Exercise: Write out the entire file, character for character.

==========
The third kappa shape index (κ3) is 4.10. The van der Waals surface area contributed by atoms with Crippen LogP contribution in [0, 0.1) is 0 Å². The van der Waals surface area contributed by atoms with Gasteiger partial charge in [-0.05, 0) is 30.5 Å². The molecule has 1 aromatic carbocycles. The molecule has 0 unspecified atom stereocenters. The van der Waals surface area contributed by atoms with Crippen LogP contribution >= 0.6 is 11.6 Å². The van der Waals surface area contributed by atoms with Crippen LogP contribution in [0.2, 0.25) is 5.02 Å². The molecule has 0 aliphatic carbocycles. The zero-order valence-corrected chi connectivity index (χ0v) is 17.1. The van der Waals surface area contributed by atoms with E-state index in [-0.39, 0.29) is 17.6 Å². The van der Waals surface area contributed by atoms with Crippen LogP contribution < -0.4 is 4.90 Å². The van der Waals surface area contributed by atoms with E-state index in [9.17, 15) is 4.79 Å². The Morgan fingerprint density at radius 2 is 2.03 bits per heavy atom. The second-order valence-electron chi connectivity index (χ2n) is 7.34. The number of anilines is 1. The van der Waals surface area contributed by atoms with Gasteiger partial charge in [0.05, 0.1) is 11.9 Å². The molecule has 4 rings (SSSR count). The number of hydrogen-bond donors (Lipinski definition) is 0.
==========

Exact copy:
The third kappa shape index (κ3) is 4.10. The van der Waals surface area contributed by atoms with Crippen LogP contribution in [0, 0.1) is 0 Å². The van der Waals surface area contributed by atoms with Gasteiger partial charge in [-0.05, 0) is 30.5 Å². The molecule has 1 aromatic carbocycles. The molecule has 0 unspecified atom stereocenters. The van der Waals surface area contributed by atoms with Crippen LogP contribution >= 0.6 is 11.6 Å². The van der Waals surface area contributed by atoms with Crippen LogP contribution in [0.2, 0.25) is 5.02 Å². The molecule has 0 aliphatic carbocycles. The zero-order valence-corrected chi connectivity index (χ0v) is 17.1. The van der Waals surface area contributed by atoms with E-state index in [-0.39, 0.29) is 17.6 Å². The van der Waals surface area contributed by atoms with Crippen LogP contribution < -0.4 is 4.90 Å². The van der Waals surface area contributed by atoms with E-state index in [9.17, 15) is 4.79 Å². The Morgan fingerprint density at radius 2 is 2.03 bits per heavy atom. The second-order valence-electron chi connectivity index (χ2n) is 7.34. The number of anilines is 1. The van der Waals surface area contributed by atoms with Gasteiger partial charge in [0.05, 0.1) is 11.9 Å². The molecule has 4 rings (SSSR count). The number of hydrogen-bond donors (Lipinski definition) is 0.